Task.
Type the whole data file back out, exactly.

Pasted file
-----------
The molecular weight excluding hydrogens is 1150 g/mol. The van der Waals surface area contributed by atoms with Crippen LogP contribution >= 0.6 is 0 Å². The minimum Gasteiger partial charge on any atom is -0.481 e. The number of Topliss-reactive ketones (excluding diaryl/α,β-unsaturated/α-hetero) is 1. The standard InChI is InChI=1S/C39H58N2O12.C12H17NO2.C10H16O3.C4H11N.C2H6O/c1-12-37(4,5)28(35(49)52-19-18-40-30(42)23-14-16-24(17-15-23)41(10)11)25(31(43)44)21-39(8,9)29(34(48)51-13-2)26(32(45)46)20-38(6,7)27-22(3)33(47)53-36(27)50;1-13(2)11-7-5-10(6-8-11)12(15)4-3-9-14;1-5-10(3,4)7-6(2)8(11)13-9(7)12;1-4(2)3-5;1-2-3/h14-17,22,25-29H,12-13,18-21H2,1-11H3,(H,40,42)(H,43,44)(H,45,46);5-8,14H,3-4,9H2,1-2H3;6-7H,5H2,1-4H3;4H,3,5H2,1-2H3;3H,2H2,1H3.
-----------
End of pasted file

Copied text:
The molecular weight excluding hydrogens is 1150 g/mol. The van der Waals surface area contributed by atoms with Crippen LogP contribution >= 0.6 is 0 Å². The minimum Gasteiger partial charge on any atom is -0.481 e. The number of Topliss-reactive ketones (excluding diaryl/α,β-unsaturated/α-hetero) is 1. The standard InChI is InChI=1S/C39H58N2O12.C12H17NO2.C10H16O3.C4H11N.C2H6O/c1-12-37(4,5)28(35(49)52-19-18-40-30(42)23-14-16-24(17-15-23)41(10)11)25(31(43)44)21-39(8,9)29(34(48)51-13-2)26(32(45)46)20-38(6,7)27-22(3)33(47)53-36(27)50;1-13(2)11-7-5-10(6-8-11)12(15)4-3-9-14;1-5-10(3,4)7-6(2)8(11)13-9(7)12;1-4(2)3-5;1-2-3/h14-17,22,25-29H,12-13,18-21H2,1-11H3,(H,40,42)(H,43,44)(H,45,46);5-8,14H,3-4,9H2,1-2H3;6-7H,5H2,1-4H3;4H,3,5H2,1-2H3;3H,2H2,1H3.